Alumni News |
Emma Alder presents a solo exhibition “REΔLITY SHOW” and featured in a group exhibition [kaendid]
September 30 - October 15
Opening: September 30, 2018 Emma Adler receives the Bernhard Heiliger Fellowship and presents "Δ / δ (delta / delta) II" at the Kunsthaus Dahlem.
In her work Adler deals with the wide field of the fake. In the focus of the multimedia installation: conspiracy theories and the related question about different levels of reality. Facts and fiction. Simulation and (Des) Illusion.Baudrillard rolls his eyes and REΔLITY SHOW switches to politics where conspiratorial concepts are not a new phenomenon.
DOM | Anton Janizewski (Goethestraße 69, 10625 Berlin)
September 7 - October 5, 2018
Exhibiting Artists: Lukasz Furs | Emma Adler | Götz Schramm
Does art reveal the truth about reality or does it dangerously delude it? This question can be traced back to Plato’s well-known critique of art, the notion of mimesis, which states that art cannot represent reality and is merely a copy or an illusion of the world reflected in the mirror. What does art show us — a candid representation of reality or a candied delusion that controls and shapes pictures about ourselves and the world? The artists represented in the exhibition [kaendid] do not give a straightforward answer to this question, but rather they play with hypotheses admitting that reality cannot exist without illusion.
Self-Portrait (2018) by Götz Schramm raises the question of the possibility for genuine self-representation in the epoch of selfies and photos in social media, which distort rather than represent reality and make us forget who we really are. If Self-Portrait (2018) challenges the creation and representation of one’s persona, the painting Privates muss Politisch sein (2018) questions the basis of our social and political life that structures our day-to-day reality. Here, Schramm uses a well-known silhouette of Marianne, a symbol of liberty from the prominent painting Liberty Leading the People (1830) by Eugène Delacroix. Such a symbol is intended to convey the tragedy of contemporary politics and the way in which politicians follow corrupted interests by using dehumanizing means under the aegis of democratic values. In this painting, Marianne changes color depending on the position of the viewer — in effect, depicting a two-faced political rhetoric that, in reality, is never what it seems.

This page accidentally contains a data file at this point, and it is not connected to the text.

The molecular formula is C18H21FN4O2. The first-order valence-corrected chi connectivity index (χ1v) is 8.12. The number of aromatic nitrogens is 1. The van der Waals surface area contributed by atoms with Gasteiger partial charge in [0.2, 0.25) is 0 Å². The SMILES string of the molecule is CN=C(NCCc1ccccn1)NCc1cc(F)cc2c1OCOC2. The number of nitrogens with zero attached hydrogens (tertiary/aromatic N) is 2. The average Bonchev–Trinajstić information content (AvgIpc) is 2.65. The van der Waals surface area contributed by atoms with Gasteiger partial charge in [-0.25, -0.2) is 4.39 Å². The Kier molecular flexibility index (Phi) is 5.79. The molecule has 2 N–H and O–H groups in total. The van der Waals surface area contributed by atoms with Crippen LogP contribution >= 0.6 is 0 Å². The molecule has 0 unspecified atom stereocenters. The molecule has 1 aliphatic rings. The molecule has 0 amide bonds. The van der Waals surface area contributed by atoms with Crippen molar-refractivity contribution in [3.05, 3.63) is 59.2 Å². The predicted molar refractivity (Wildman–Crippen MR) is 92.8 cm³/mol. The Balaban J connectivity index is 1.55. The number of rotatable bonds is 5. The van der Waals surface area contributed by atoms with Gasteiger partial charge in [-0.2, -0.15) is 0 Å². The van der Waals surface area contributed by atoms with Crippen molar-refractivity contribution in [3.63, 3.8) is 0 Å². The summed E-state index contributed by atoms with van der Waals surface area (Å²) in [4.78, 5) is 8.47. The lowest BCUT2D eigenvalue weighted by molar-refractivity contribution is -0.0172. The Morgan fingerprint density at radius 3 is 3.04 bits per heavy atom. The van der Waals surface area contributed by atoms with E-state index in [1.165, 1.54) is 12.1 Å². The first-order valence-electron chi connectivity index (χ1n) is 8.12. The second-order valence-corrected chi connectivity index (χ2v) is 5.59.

In her work ∆/𝛿 (delta/delta), Emma Adler explores different levels of reality and the varying ways one is exposed to illusion. Inspired by conspiracy tropes, and especially by the theory Project Blue Beam, Adler investigates how the followers of conspiracy theories transform reality into an artificially created illusion through their rhetoric, as they assume that certain natural phenomena are fake and created by the government or powerful shadow groups in order to control the minds of the people. Although such a theory would seem bizarre to many, Adler proves with her witty artwork that things can indeed not be what they seem. While reconstructing the conspiracy theory on spot, she surrounds her installation with seemingly authentic objects that in fact are just fakes.
The artwork by Lukasz Furs brings us back to the fundamental question of what we see when we look at art. The grand installation Appetite for Failure (2018) puzzles the viewer and plays with one’s imagination regarding the nature of the artwork: where does it start and end, and is the overwhelming wall a part of the artwork that we, too, should perceive as important and economically valuable? Furs challenges both the reality of the artwork and the reality of the viewer, in particular by giving the latter an active role in constructing art’s reality on the spot, as the artwork comes into existence only in the moment of the viewer’s engagement.
Text: Sasha Artamonova